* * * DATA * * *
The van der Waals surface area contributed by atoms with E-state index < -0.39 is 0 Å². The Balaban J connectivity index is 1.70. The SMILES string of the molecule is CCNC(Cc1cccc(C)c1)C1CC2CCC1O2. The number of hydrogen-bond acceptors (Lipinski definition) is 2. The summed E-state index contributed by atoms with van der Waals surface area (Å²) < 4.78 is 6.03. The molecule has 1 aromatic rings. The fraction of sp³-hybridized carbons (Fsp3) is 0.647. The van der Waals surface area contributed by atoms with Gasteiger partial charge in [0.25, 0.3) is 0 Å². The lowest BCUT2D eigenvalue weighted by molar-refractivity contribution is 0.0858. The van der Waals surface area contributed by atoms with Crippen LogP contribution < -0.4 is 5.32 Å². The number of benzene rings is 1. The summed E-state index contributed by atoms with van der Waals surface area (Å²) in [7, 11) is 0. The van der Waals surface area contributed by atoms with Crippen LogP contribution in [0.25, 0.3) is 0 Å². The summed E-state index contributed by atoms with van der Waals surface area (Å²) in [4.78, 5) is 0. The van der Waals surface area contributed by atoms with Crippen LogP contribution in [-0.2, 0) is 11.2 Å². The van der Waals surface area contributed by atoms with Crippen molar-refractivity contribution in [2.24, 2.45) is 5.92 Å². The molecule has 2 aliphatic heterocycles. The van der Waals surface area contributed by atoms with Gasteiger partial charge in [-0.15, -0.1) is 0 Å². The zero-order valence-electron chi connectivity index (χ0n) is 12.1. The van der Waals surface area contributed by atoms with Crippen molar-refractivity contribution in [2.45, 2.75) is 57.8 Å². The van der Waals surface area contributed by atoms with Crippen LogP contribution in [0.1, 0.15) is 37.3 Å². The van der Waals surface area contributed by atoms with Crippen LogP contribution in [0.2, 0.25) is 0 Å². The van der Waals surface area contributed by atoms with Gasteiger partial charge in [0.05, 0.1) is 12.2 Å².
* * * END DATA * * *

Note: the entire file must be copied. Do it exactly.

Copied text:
The van der Waals surface area contributed by atoms with E-state index < -0.39 is 0 Å². The Balaban J connectivity index is 1.70. The SMILES string of the molecule is CCNC(Cc1cccc(C)c1)C1CC2CCC1O2. The number of hydrogen-bond acceptors (Lipinski definition) is 2. The summed E-state index contributed by atoms with van der Waals surface area (Å²) < 4.78 is 6.03. The molecule has 1 aromatic rings. The fraction of sp³-hybridized carbons (Fsp3) is 0.647. The van der Waals surface area contributed by atoms with Gasteiger partial charge in [0.25, 0.3) is 0 Å². The lowest BCUT2D eigenvalue weighted by molar-refractivity contribution is 0.0858. The van der Waals surface area contributed by atoms with Crippen LogP contribution < -0.4 is 5.32 Å². The number of benzene rings is 1. The summed E-state index contributed by atoms with van der Waals surface area (Å²) in [7, 11) is 0. The van der Waals surface area contributed by atoms with Crippen LogP contribution in [0.25, 0.3) is 0 Å². The summed E-state index contributed by atoms with van der Waals surface area (Å²) in [4.78, 5) is 0. The van der Waals surface area contributed by atoms with Crippen LogP contribution in [-0.2, 0) is 11.2 Å². The van der Waals surface area contributed by atoms with Crippen molar-refractivity contribution in [2.24, 2.45) is 5.92 Å². The molecule has 2 aliphatic heterocycles. The van der Waals surface area contributed by atoms with Gasteiger partial charge in [-0.15, -0.1) is 0 Å². The zero-order valence-electron chi connectivity index (χ0n) is 12.1. The van der Waals surface area contributed by atoms with Crippen molar-refractivity contribution in [2.45, 2.75) is 57.8 Å². The van der Waals surface area contributed by atoms with Crippen LogP contribution in [0.1, 0.15) is 37.3 Å². The van der Waals surface area contributed by atoms with Crippen LogP contribution in [0.2, 0.25) is 0 Å². The van der Waals surface area contributed by atoms with Gasteiger partial charge in [0.05, 0.1) is 12.2 Å².